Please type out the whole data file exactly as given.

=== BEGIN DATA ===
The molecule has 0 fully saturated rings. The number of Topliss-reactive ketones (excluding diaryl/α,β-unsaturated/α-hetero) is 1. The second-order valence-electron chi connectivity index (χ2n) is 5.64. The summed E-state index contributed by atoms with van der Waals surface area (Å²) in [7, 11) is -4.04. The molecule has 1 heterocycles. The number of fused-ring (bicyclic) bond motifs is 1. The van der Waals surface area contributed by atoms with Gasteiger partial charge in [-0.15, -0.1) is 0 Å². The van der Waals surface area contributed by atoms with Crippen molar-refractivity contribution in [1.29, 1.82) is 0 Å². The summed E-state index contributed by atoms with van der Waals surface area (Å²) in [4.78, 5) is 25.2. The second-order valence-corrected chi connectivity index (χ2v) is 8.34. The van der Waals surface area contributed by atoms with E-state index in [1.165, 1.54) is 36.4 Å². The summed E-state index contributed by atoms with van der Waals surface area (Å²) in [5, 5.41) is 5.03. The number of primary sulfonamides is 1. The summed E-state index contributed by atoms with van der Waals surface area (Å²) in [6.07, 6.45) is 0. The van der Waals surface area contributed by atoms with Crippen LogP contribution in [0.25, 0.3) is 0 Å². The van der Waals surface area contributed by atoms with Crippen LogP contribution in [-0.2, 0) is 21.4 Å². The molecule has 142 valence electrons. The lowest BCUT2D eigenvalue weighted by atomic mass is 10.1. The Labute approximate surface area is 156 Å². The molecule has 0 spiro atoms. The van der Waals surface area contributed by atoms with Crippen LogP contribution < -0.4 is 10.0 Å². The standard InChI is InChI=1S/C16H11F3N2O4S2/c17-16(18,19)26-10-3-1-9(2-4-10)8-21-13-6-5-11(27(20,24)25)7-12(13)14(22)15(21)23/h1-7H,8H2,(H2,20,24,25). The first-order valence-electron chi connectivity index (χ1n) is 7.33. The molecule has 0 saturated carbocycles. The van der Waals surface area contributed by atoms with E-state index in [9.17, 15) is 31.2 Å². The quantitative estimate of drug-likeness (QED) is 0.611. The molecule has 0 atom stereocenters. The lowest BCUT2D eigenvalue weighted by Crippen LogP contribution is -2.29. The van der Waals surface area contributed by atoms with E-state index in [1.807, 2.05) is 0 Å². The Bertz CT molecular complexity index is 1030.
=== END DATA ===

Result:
The molecule has 0 fully saturated rings. The number of Topliss-reactive ketones (excluding diaryl/α,β-unsaturated/α-hetero) is 1. The second-order valence-electron chi connectivity index (χ2n) is 5.64. The summed E-state index contributed by atoms with van der Waals surface area (Å²) in [7, 11) is -4.04. The molecule has 1 heterocycles. The number of fused-ring (bicyclic) bond motifs is 1. The van der Waals surface area contributed by atoms with Gasteiger partial charge in [-0.15, -0.1) is 0 Å². The van der Waals surface area contributed by atoms with Crippen molar-refractivity contribution in [1.29, 1.82) is 0 Å². The summed E-state index contributed by atoms with van der Waals surface area (Å²) in [4.78, 5) is 25.2. The second-order valence-corrected chi connectivity index (χ2v) is 8.34. The van der Waals surface area contributed by atoms with E-state index in [1.165, 1.54) is 36.4 Å². The summed E-state index contributed by atoms with van der Waals surface area (Å²) in [5, 5.41) is 5.03. The number of primary sulfonamides is 1. The summed E-state index contributed by atoms with van der Waals surface area (Å²) in [6.07, 6.45) is 0. The van der Waals surface area contributed by atoms with Crippen LogP contribution in [0.25, 0.3) is 0 Å². The van der Waals surface area contributed by atoms with Crippen LogP contribution in [-0.2, 0) is 21.4 Å². The molecule has 142 valence electrons. The lowest BCUT2D eigenvalue weighted by atomic mass is 10.1. The Labute approximate surface area is 156 Å². The molecule has 0 spiro atoms. The van der Waals surface area contributed by atoms with Crippen LogP contribution < -0.4 is 10.0 Å². The standard InChI is InChI=1S/C16H11F3N2O4S2/c17-16(18,19)26-10-3-1-9(2-4-10)8-21-13-6-5-11(27(20,24)25)7-12(13)14(22)15(21)23/h1-7H,8H2,(H2,20,24,25). The first-order valence-electron chi connectivity index (χ1n) is 7.33. The molecule has 0 saturated carbocycles. The van der Waals surface area contributed by atoms with E-state index in [9.17, 15) is 31.2 Å². The quantitative estimate of drug-likeness (QED) is 0.611. The molecule has 0 atom stereocenters. The lowest BCUT2D eigenvalue weighted by Crippen LogP contribution is -2.29. The van der Waals surface area contributed by atoms with E-state index in [1.807, 2.05) is 0 Å². The Bertz CT molecular complexity index is 1030.